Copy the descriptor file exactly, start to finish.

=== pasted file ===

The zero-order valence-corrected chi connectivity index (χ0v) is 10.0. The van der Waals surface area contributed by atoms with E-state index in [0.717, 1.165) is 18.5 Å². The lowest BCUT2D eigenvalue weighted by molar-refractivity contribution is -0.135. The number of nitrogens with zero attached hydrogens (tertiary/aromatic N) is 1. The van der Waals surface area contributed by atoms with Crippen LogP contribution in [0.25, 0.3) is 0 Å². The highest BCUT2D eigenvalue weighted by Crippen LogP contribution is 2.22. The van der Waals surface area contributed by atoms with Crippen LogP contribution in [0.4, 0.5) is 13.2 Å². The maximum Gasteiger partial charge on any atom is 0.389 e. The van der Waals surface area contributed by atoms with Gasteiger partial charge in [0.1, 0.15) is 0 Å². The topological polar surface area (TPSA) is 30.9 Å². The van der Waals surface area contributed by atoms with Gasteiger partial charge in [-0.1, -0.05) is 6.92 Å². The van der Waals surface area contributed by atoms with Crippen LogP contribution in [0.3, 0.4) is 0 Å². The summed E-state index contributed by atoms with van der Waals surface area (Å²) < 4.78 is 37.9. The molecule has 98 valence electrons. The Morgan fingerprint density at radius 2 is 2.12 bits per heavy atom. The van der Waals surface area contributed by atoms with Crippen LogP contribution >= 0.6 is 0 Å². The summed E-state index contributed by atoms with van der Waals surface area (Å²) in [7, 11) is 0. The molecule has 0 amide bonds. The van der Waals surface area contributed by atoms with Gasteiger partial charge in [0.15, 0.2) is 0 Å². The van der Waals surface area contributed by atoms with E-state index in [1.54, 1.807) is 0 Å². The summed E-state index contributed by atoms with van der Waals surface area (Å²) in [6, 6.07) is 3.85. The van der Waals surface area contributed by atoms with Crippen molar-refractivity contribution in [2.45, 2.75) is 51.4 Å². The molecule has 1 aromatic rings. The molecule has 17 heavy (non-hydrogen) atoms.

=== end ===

The zero-order valence-corrected chi connectivity index (χ0v) is 10.0. The van der Waals surface area contributed by atoms with E-state index in [0.717, 1.165) is 18.5 Å². The lowest BCUT2D eigenvalue weighted by molar-refractivity contribution is -0.135. The number of nitrogens with zero attached hydrogens (tertiary/aromatic N) is 1. The van der Waals surface area contributed by atoms with Crippen LogP contribution in [0.25, 0.3) is 0 Å². The highest BCUT2D eigenvalue weighted by Crippen LogP contribution is 2.22. The van der Waals surface area contributed by atoms with Crippen LogP contribution in [0.4, 0.5) is 13.2 Å². The maximum Gasteiger partial charge on any atom is 0.389 e. The van der Waals surface area contributed by atoms with Gasteiger partial charge in [0.1, 0.15) is 0 Å². The topological polar surface area (TPSA) is 30.9 Å². The van der Waals surface area contributed by atoms with Gasteiger partial charge in [-0.1, -0.05) is 6.92 Å². The van der Waals surface area contributed by atoms with Crippen LogP contribution in [0.3, 0.4) is 0 Å². The summed E-state index contributed by atoms with van der Waals surface area (Å²) < 4.78 is 37.9. The molecule has 98 valence electrons. The Morgan fingerprint density at radius 2 is 2.12 bits per heavy atom. The van der Waals surface area contributed by atoms with Crippen LogP contribution >= 0.6 is 0 Å². The summed E-state index contributed by atoms with van der Waals surface area (Å²) in [7, 11) is 0. The molecule has 0 amide bonds. The van der Waals surface area contributed by atoms with Gasteiger partial charge in [0.15, 0.2) is 0 Å². The van der Waals surface area contributed by atoms with E-state index in [1.54, 1.807) is 0 Å². The summed E-state index contributed by atoms with van der Waals surface area (Å²) in [6, 6.07) is 3.85. The van der Waals surface area contributed by atoms with Crippen molar-refractivity contribution in [2.45, 2.75) is 51.4 Å². The molecule has 1 aromatic rings. The molecule has 17 heavy (non-hydrogen) atoms.